The stock situation

The stock situation

Remember when we all thought life would be back to normal by July 4th or so? The good news is that there are more people riding bikes, and bike shops have been as busy as sin, so the general environment for bikes has been a plus. But there are some big effects running though the system.

Quality Bicycle Parts (better known as QBP) is the 800 pound gorilla of the bike wholesale industry. Pretty much any bike shop is going to have an account with them, and they're a key supplier to most bike shops. We don't really consider November to be a bike shop, but they are a key supplier to us. From them, we get tires, disc rotors, cassettes, tubes, a bunch of rims, the occasional hub, etc. The amount of out of stock items there is just silly. Most Shimano stuff you just plain can't get, and stock ETA shows up as February 2021. Tires are in short supply (more on this in a bit), and tubes have been completely out of stock most of the time since August. Even the 6 bolt rotor shims have been out of stock since I can remember, so we're going to make our own on those (but they're still a few weeks away).

Chris King has just let us know that they won't have 20h front R45 rim brake hubs until after New Years. This follows on their severe winnowing of product variants - they no longer offer Campagnolo compatible hubs at all, their R45D road/gravel disc brakes are available in any axle format you need as long as it's 12mm front and 12x142 rear, and if you want King hubs for your mountain bike I hope you have Boost spacing because that's what there is. But apart from not having what they no longer have, and the one blip with 20h hubs, they're delivering pretty quickly. 

The Mad River Valley (and the Mad River) is pretty awesome

Industry Nine is copping to a 4 week lead time on hubs, and not always able to hit that. Sometimes they're able to do more quickly than that, but not always. COVID-related work restrictions slow down their operations quite a bit. 

White Industries is slower than their normal holy cow that was quick pace, but they're holding up pretty well. They have a pretty focused operation, so this isn't too surprising. 

We've been waiting for about a month for some Velocity rims, and we're anxiously fidgeting about when we might see them. 

Even Sapim has had supply challenges lately. Before I do our weekly order with them, I get a status check on what's out of stock and adjust so that we can make do, resizing spokes as needed with out spoke machine as efficiently as possible. 


I did a little sailboat racing last month

Obviously a lot of this stuff goes upstream into supplier's supply chains. You can't just double production and think that the aluminum or steel stock, or rubber, or whatever other raw inputs are going to be there without delay. Just in time supply chains get particularly kinked with external disruptions like the entirety of 2020 has been. Add to this the global nature of al of these things and it gets convoluted quickly.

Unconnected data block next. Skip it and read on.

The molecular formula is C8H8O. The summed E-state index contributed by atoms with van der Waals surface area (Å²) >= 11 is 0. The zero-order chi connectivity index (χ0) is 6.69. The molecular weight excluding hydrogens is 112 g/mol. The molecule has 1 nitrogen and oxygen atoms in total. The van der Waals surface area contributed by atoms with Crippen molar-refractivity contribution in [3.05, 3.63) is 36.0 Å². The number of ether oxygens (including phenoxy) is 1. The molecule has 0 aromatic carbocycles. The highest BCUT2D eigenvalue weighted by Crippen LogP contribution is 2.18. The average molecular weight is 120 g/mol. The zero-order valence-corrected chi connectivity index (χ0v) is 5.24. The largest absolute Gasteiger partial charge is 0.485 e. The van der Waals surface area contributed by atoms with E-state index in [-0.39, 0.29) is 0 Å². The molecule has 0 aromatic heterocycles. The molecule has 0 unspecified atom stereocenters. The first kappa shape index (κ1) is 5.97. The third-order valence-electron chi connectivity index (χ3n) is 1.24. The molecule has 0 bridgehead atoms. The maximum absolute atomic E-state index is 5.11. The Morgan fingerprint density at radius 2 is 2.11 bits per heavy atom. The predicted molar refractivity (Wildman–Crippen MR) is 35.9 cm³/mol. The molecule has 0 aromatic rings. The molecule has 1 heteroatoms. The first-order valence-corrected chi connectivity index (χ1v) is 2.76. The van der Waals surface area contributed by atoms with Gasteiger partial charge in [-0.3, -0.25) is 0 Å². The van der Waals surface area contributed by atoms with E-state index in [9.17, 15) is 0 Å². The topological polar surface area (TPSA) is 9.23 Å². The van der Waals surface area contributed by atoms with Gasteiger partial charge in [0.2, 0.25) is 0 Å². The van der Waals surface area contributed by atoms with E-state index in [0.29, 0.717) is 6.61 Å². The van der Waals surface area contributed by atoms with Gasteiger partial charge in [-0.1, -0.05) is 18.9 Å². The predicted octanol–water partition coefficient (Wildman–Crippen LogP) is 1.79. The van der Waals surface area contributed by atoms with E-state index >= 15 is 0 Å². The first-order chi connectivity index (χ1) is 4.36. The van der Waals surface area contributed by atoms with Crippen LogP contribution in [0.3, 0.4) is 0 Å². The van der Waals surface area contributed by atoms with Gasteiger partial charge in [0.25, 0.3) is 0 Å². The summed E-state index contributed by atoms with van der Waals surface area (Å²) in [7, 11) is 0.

Tires are an even trickier tricky one. Currently, if you want 23mm tires, you have your choice of Vittoria Corsas or Schwalbe Pro Ones. Continental 5000s are slated to be available by end of this month. Now, those are pretty good choices to have, but Mike and I wonder just how long tire makers are going to continue to make really good tires in 23mm sizing. We've made a bet with the Rail 25 and Rail 55 that a lot of people with bikes that don't have disc brakes and won't fit wider tires have no desire to change bikes and want to keep using stuff that works with what they have, and that bet has been a good one. But it's easy to feel the pressure there - the bike market rarely acts like a "no drop ride" and seems to have no problem leaving people behind. We'll have to see. 

In the meantime, we're generally set up well for rim stock, with some exceptions. One of the things I'd give us an A+ on is resourcefulness and finding ways to cope with challenges, and there have been several examples of us being able to get things out when circumstances made that seem impossible. It's always interesting and lively, but perhaps that just becomes part of a competitive advantage and core competency for us.

The fall riding has been great, even though I tried to destroy my shoulder, so hopefully you're all out there enjoying it. 

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No kidding about bike shops, our shop has been out of tons of models and are starting to get some trickling back in…looking for a bike for my daughter, we were lucky last week when we went in for something else, they happened to have gotten a new bike in that day they still hadn’t built up that met all our requirements (Kona Mahuna), they built it on the spot, she test rode it, and we drove away with it.

Mike E.

This year has made me glad that I always try to keep spare parts for everything on hand, i.e. when I put a new chain on my bike, I buy another one so I have one on hand next time. Right now my parts bin is looking severely depleted, especially for tires. I just used my last 700×23 tire.


I knew times were lean when I struggled to source brake cables for my wife’s bike last month. And Shimano doesn’t appear to make pedals anymore, based on my recent inventory checks…At least toilet paper and baking yeast are readily available for the time being.


We have an old Scott Contessa road frame that is still kicking along just fine and it will just barely take a 23mm tire on the Rail 52 rear wheel. That is the last 23 mm tire needed in our collection, but that bike is on semi-permanent loan so I have no reason to upgrade the frame at this point anyway.


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